For our latest Reverbnation Spotlight, we chat to Albie Deluca about his career in music.
S] How are you? What’re you up to right now?
A] “I’m good! Currently, I’m doing another solo album and various other projects including film soundtracks and a new project with a female singer and lyricist.”
S] How have you changed and developed as artist since you started out, your many experiences?
A] “You learn from life experiences, at the end of the day art reflects life, and as you’re shaped by your life experiences this is reflected in your work. I always try to evolve and develop new ways of exploring sound.”
S] What have been your career highlights?
A] “I’ve had such a varied career and worked with so many talented musicians and producers that each experience is a highlight in itself! My management has been very important. I was very lucky to meet my manager early on in my career and this has enabled me to be free creatively.”
S] What sort of stuff are you inspired by outside of music – think films, games, locations or…?
A] “I’m inspired by life! Sounds from nature, sounds from machinery! I sometimes hear sounds I want to recreate, for example I remember hearing church bells and I thought, ‘how does a bell sound?’ and then I try to recreate it on the guitar! Or the sound of a cathedral, not just the organ but the whole vibe of being in that space! And I dream sounds and colours sometimes that tell a story that inspires me to create music! I often have to get up in the middle of the night to record!”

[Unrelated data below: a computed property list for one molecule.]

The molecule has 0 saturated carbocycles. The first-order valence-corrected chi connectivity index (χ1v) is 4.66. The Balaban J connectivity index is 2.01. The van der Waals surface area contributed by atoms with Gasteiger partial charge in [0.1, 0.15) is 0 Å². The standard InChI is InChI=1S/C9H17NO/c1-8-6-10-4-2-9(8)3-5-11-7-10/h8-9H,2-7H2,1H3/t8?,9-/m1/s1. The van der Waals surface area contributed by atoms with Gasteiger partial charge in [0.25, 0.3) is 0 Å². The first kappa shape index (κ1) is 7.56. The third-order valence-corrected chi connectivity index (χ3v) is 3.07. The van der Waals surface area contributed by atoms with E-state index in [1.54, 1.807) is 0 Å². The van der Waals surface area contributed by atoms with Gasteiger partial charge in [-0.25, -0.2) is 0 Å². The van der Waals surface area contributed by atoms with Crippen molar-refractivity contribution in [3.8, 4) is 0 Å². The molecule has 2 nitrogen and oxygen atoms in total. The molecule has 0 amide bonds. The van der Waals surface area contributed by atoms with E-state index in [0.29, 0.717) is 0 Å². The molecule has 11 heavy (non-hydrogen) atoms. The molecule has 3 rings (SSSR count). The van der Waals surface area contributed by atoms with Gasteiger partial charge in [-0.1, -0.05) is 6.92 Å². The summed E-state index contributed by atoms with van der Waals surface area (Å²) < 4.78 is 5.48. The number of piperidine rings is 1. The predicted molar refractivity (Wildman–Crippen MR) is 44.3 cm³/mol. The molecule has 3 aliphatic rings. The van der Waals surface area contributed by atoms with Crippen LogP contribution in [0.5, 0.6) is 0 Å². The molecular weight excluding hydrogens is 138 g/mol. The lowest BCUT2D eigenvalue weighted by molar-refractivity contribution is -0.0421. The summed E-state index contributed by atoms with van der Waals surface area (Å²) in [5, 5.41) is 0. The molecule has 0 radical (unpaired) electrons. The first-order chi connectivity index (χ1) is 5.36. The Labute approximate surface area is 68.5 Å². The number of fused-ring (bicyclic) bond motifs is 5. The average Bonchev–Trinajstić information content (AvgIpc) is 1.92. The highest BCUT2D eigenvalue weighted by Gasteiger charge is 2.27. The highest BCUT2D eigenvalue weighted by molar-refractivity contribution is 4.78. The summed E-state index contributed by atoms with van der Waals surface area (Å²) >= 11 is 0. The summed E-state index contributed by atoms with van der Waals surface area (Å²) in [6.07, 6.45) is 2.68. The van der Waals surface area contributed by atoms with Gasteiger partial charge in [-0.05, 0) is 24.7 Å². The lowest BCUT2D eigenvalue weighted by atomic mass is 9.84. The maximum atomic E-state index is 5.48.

S] How do you look back on the success you’ve achieved at this point in your career?
A] “I don’t look back, I look forward!”
S] What are your plans for the rest of this year?
A] “To survive!”
S] Will we see you perform up North any time soon?
A] “Yes, I’m doing a lot of gigs in London at the moment but love touring.”
S] What advice would you give to young players starting out?
A] “Find something in your playing that you’re comfortable with, that’s natural to you and master it.”
S] What’s the process like for you when you build tracks, take for example ‘The Spider’ from ‘The Hoard’?
A] “I saw a spider in the bath and instantly came up with the riff! That’s about it! My process is never the same twice, it depends on what the story needs. It’s kinda like being in a play or a movie – you just need to tell the story and the process will take care of itself. Technique is important but it is most important to explore and experiment. From experimenting you will develop your own unique style. And at the end of day no-one else can be better at being you than you!”